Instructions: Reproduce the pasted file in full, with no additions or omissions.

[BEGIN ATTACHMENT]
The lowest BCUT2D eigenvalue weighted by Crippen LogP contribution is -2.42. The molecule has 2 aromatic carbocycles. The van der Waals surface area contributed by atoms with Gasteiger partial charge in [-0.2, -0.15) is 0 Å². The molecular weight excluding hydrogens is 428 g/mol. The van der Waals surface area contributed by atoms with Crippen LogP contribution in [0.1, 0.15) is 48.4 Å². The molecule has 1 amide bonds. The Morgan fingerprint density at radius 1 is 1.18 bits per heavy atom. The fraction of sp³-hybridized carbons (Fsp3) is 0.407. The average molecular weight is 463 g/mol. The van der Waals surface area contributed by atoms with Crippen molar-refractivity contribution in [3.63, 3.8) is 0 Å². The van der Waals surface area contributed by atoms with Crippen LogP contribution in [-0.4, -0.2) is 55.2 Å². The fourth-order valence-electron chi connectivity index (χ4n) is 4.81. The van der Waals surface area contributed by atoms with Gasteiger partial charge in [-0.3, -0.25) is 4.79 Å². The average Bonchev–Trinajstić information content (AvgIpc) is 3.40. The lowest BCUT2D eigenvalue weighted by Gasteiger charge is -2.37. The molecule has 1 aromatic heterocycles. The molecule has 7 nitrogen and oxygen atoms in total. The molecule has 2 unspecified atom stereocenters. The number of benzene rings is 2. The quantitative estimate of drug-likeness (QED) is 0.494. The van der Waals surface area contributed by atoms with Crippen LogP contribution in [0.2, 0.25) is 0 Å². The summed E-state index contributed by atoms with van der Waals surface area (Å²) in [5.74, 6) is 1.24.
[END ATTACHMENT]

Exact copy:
The lowest BCUT2D eigenvalue weighted by Crippen LogP contribution is -2.42. The molecule has 2 aromatic carbocycles. The van der Waals surface area contributed by atoms with Gasteiger partial charge in [-0.2, -0.15) is 0 Å². The molecular weight excluding hydrogens is 428 g/mol. The van der Waals surface area contributed by atoms with Crippen LogP contribution in [0.1, 0.15) is 48.4 Å². The molecule has 1 amide bonds. The Morgan fingerprint density at radius 1 is 1.18 bits per heavy atom. The fraction of sp³-hybridized carbons (Fsp3) is 0.407. The average molecular weight is 463 g/mol. The van der Waals surface area contributed by atoms with Crippen molar-refractivity contribution in [3.63, 3.8) is 0 Å². The van der Waals surface area contributed by atoms with Crippen LogP contribution in [-0.4, -0.2) is 55.2 Å². The fourth-order valence-electron chi connectivity index (χ4n) is 4.81. The van der Waals surface area contributed by atoms with Gasteiger partial charge in [-0.3, -0.25) is 4.79 Å². The average Bonchev–Trinajstić information content (AvgIpc) is 3.40. The lowest BCUT2D eigenvalue weighted by Gasteiger charge is -2.37. The molecule has 1 aromatic heterocycles. The molecule has 7 nitrogen and oxygen atoms in total. The molecule has 2 unspecified atom stereocenters. The number of benzene rings is 2. The quantitative estimate of drug-likeness (QED) is 0.494. The van der Waals surface area contributed by atoms with Crippen LogP contribution in [0.2, 0.25) is 0 Å². The summed E-state index contributed by atoms with van der Waals surface area (Å²) in [5.74, 6) is 1.24.